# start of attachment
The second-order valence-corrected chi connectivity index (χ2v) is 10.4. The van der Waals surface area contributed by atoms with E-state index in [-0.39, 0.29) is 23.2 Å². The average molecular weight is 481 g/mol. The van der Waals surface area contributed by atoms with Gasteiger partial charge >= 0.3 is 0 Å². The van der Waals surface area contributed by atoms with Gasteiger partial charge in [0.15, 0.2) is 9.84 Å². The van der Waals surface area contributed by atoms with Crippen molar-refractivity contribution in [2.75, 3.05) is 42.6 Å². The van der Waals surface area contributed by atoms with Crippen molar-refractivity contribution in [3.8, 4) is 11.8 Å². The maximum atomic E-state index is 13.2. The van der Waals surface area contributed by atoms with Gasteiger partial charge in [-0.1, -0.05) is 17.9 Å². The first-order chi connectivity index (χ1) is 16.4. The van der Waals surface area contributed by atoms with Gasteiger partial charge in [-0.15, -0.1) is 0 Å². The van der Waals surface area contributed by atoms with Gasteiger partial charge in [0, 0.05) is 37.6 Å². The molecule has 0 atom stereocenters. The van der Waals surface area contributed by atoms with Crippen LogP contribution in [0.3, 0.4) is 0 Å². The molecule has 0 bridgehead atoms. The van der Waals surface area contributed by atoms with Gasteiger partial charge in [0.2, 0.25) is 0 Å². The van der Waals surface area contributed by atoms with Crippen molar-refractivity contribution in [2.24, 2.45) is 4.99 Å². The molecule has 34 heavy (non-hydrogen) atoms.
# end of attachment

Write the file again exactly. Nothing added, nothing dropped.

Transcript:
The second-order valence-corrected chi connectivity index (χ2v) is 10.4. The van der Waals surface area contributed by atoms with E-state index in [-0.39, 0.29) is 23.2 Å². The average molecular weight is 481 g/mol. The van der Waals surface area contributed by atoms with Gasteiger partial charge >= 0.3 is 0 Å². The van der Waals surface area contributed by atoms with Gasteiger partial charge in [0.15, 0.2) is 9.84 Å². The van der Waals surface area contributed by atoms with Crippen molar-refractivity contribution in [2.75, 3.05) is 42.6 Å². The van der Waals surface area contributed by atoms with Crippen molar-refractivity contribution in [3.8, 4) is 11.8 Å². The maximum atomic E-state index is 13.2. The van der Waals surface area contributed by atoms with Gasteiger partial charge in [-0.1, -0.05) is 17.9 Å². The first-order chi connectivity index (χ1) is 16.4. The van der Waals surface area contributed by atoms with Gasteiger partial charge in [-0.15, -0.1) is 0 Å². The van der Waals surface area contributed by atoms with Gasteiger partial charge in [0, 0.05) is 37.6 Å². The molecule has 0 atom stereocenters. The van der Waals surface area contributed by atoms with Crippen LogP contribution in [0.3, 0.4) is 0 Å². The molecule has 0 bridgehead atoms. The van der Waals surface area contributed by atoms with Gasteiger partial charge in [0.2, 0.25) is 0 Å². The van der Waals surface area contributed by atoms with Crippen molar-refractivity contribution in [2.24, 2.45) is 4.99 Å². The molecule has 34 heavy (non-hydrogen) atoms.